Engaging others to address issues is tough. What I’ve found is that when you lead with asking questions instead of assumptions, you usually get a better result. Genuinely caring about those who work for and with you always has a positive impact on performance and the happiness of everyone involved.
Here are a few simple conversation prompts that can open up a productive conversation with someone whose actions are problematic:
- I’ve noticed (insert issue). Something feels a little off. What’s going on?
- I feel there’s a conflict between you and (insert person/project). Are you OK? What’s going on? What’s the root cause?
- I’ve noticed your numbers have fallen. Everything OK? Anything I can do to support your efforts?
- You seem to be feeling extra stressed lately. What can I do to help?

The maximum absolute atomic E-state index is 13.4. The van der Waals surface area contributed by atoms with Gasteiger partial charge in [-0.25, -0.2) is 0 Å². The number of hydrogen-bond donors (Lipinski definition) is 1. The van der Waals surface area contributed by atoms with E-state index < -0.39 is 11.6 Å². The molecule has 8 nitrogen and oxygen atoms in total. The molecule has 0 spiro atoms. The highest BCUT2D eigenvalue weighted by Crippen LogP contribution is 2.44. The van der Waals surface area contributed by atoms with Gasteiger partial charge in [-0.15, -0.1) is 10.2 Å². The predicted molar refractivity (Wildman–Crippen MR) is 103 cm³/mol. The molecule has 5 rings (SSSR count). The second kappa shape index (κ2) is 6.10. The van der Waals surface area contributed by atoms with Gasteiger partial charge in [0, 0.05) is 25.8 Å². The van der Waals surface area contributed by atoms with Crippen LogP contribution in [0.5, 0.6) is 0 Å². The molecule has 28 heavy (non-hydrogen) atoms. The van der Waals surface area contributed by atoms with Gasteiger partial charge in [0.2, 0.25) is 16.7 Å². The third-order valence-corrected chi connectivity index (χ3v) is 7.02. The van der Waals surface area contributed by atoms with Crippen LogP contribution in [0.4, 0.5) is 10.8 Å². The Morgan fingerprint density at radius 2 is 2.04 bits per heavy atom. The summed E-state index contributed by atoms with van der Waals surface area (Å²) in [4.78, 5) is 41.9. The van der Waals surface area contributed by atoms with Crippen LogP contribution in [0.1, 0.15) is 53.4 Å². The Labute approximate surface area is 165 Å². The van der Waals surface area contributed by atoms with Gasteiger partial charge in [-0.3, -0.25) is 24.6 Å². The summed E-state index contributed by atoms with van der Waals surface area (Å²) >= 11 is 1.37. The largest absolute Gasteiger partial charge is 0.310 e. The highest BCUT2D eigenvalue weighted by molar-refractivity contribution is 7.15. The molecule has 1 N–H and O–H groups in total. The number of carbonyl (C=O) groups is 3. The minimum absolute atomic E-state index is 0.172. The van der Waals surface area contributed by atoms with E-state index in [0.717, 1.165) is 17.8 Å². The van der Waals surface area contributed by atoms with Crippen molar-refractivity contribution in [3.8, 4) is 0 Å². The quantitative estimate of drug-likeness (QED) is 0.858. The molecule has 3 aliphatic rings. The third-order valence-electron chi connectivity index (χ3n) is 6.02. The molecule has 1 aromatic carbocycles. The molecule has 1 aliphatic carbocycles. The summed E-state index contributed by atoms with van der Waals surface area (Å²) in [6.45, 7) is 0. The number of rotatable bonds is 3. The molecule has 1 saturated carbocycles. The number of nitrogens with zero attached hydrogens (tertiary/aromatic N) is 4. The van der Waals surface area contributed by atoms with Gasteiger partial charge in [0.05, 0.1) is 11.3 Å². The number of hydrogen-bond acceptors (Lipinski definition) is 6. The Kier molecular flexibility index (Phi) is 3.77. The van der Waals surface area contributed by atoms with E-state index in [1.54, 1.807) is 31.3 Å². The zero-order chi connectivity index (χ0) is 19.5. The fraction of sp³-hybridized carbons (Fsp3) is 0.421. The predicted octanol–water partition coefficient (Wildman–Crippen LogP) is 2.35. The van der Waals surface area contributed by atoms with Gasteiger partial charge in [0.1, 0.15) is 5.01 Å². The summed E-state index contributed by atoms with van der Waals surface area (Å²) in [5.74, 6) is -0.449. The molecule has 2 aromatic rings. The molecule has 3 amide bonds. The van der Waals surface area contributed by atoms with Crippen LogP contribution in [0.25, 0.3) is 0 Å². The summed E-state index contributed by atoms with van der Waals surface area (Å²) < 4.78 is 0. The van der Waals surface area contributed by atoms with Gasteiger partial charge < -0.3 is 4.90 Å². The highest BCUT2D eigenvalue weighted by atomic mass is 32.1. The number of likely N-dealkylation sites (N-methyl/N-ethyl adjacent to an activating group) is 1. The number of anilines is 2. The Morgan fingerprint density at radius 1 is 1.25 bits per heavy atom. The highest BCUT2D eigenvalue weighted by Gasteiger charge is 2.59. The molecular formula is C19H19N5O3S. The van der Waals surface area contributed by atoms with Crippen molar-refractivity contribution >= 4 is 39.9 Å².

Occasionally you’ll find that when a valuable team member isn’t measuring up or becomes disruptive, they may be trying to share something valuable, but their actions are getting in the way of them being heard. It can be difficult to cut through that. Oftentimes, just spending a little time listening can make a big difference and lead to both the employee and the company to getting what they need by thoughtfully changing their actions.
Many people find it easier to change their actions more permanently when they feel heard and understood versus told what to do.
How can a manager or business leader deal with that kind of disconnect?
- Lead by example. Reflect on your own actions. Are they matching up with what you’re saying?
- Ask great questions (not easy ones) and listen without judgment or assumptions. Once someone feels heard, oftentimes they come up with their own solutions.
- Ask for metrics. It can be easy to say everything is going great, but the numbers usually paint a clear picture of what’s been done and what needs to be done. This will also help people target what’s most important and on where they are valued.